Constancy in a system, such as the human body, maintained by sensing, feedback, and control mechanisms. A familiar example of a system in homeostasis is a house with a thermostat. When the temperature in the house dips too far below the desired temperature, the thermostat senses this and sends a signal to the furnace to turn on. When the target temperature level is reached, the thermostat senses this, too, and signals the furnace to shut off. The human body has a number of functions that are controlled by homeostatic mechanisms, including heartbeat, blood pressure, body temperature, electrolyte balance, respiration, and blood glucose regulation.
In a person who doesn’t have diabetes, the body has a number of mechanisms in place to keep blood glucose in a fairly limited range. The pancreas reacts to low blood glucose levels by decreasing its insulin secretion. If the blood glucose level drops lower, the alpha cells of the pancreas release more of a hormone called glucagon, which stimulates the liver to manufacture more glucose and release it into the bloodstream. At the same time, the adrenal glands secrete more of a hormone called epinephrine. In addition to stimulating the manufacture and secretion of glucose by the liver, epinephrine keeps the body’s tissues from using as much glucose. Epinephrine is thought to cause some of the physical symptoms of hypoglycemia—such as sweating, trembling, and heart palpitations. Other counterregulatory hormones, including growth hormone and cortisol, also help raise blood glucose levels by increasing glucose production and limiting glucose utilization.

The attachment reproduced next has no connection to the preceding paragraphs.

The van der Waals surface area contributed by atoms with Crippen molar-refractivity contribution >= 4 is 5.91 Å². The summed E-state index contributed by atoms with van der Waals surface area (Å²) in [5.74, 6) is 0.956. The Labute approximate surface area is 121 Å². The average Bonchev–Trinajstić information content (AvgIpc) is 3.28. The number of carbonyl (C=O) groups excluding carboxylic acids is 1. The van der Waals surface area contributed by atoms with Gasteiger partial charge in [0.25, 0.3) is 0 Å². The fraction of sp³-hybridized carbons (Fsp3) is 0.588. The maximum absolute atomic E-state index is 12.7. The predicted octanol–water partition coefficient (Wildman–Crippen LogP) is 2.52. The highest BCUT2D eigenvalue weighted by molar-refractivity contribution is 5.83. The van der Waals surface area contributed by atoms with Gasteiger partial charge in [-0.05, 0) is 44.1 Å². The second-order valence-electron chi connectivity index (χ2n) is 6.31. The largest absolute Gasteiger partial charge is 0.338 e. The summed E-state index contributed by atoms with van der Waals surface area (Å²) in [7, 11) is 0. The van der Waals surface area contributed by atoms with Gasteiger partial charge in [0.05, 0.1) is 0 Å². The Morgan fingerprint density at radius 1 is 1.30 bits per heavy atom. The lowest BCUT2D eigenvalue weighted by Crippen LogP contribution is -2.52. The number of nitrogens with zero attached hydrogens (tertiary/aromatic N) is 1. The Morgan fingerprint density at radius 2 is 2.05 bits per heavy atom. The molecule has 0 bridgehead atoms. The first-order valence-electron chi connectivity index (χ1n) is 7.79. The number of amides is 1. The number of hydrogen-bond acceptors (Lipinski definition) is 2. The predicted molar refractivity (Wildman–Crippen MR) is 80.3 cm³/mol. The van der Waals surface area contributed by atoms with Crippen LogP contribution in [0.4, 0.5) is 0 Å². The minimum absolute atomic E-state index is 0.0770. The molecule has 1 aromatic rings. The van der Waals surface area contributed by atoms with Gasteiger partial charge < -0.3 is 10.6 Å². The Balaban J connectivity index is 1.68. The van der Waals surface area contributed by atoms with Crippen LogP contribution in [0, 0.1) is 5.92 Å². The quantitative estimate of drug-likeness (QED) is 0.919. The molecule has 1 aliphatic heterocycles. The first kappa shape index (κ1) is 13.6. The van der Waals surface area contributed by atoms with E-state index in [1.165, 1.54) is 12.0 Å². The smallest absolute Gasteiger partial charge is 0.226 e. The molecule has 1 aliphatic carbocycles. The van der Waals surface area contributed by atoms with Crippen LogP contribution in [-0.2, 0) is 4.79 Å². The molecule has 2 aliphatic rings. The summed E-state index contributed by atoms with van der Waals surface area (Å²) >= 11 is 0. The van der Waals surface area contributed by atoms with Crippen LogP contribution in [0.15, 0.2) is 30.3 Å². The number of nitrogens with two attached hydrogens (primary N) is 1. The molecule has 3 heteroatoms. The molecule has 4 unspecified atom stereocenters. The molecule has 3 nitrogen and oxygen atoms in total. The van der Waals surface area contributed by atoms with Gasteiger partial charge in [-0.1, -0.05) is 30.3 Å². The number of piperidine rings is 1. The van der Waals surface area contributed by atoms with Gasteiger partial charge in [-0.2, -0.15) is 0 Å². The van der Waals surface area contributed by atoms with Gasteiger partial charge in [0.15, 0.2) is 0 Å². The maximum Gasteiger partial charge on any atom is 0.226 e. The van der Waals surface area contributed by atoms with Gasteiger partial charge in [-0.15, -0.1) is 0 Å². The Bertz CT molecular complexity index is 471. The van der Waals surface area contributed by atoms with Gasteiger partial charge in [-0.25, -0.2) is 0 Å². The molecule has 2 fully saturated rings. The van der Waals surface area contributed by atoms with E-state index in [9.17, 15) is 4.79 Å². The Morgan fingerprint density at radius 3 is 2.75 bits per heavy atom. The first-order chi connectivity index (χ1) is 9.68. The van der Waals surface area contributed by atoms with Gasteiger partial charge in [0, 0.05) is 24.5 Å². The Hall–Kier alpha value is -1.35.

A person with Type 1 diabetes has lost one or more of these defense mechanisms. Since his pancreas no longer makes insulin and he must inject it, his pancreas cannot control the level of insulin in his bloodstream through decreased secretion. What’s more, after a person has had Type 1 diabetes for about five years, the alpha cells of his pancreas have a diminished glucagon response to hypoglycemia. People who maintain their blood glucose levels close to normal (often called “tight” control), may also have a reduced epinephrine response, meaning that their blood glucose levels must fall much farther than the normal threshold for hypoglycemia before the epinephrine response occurs. This condition, known as defective glucose counterregulation, puts people at risk for severe hypoglycemia. These individuals also tend to have hypoglycemia unawareness, in which they do not experience or do not notice any of the classic physical early warning signs of hypoglycemia. Consequently, they can suddenly develop severe hypoglycemia.